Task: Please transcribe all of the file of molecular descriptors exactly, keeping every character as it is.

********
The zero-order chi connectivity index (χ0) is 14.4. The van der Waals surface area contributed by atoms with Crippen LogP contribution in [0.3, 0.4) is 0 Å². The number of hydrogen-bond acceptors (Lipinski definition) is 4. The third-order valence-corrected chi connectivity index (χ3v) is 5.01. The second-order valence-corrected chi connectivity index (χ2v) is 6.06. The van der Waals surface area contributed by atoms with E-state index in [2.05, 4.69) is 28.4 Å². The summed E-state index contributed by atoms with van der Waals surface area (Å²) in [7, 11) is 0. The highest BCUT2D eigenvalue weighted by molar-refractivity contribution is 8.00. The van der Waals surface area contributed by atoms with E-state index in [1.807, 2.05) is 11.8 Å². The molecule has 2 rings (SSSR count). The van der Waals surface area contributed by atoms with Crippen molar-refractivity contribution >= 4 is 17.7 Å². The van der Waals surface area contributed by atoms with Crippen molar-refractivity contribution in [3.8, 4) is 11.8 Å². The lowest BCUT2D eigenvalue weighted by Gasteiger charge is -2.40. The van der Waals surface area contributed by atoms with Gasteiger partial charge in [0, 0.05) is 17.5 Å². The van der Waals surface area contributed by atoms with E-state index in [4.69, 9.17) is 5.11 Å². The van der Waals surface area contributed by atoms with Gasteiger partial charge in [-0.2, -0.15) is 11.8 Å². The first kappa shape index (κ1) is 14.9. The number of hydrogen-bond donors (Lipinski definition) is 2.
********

The zero-order chi connectivity index (χ0) is 14.4. The van der Waals surface area contributed by atoms with Crippen LogP contribution in [0.3, 0.4) is 0 Å². The number of hydrogen-bond acceptors (Lipinski definition) is 4. The third-order valence-corrected chi connectivity index (χ3v) is 5.01. The second-order valence-corrected chi connectivity index (χ2v) is 6.06. The van der Waals surface area contributed by atoms with E-state index in [2.05, 4.69) is 28.4 Å². The summed E-state index contributed by atoms with van der Waals surface area (Å²) in [7, 11) is 0. The highest BCUT2D eigenvalue weighted by molar-refractivity contribution is 8.00. The van der Waals surface area contributed by atoms with E-state index in [1.807, 2.05) is 11.8 Å². The molecule has 2 rings (SSSR count). The van der Waals surface area contributed by atoms with Crippen molar-refractivity contribution >= 4 is 17.7 Å². The van der Waals surface area contributed by atoms with Crippen molar-refractivity contribution in [3.8, 4) is 11.8 Å². The lowest BCUT2D eigenvalue weighted by Gasteiger charge is -2.40. The van der Waals surface area contributed by atoms with Gasteiger partial charge in [0, 0.05) is 17.5 Å². The van der Waals surface area contributed by atoms with E-state index in [4.69, 9.17) is 5.11 Å². The van der Waals surface area contributed by atoms with Gasteiger partial charge in [-0.2, -0.15) is 11.8 Å². The first kappa shape index (κ1) is 14.9. The number of hydrogen-bond donors (Lipinski definition) is 2.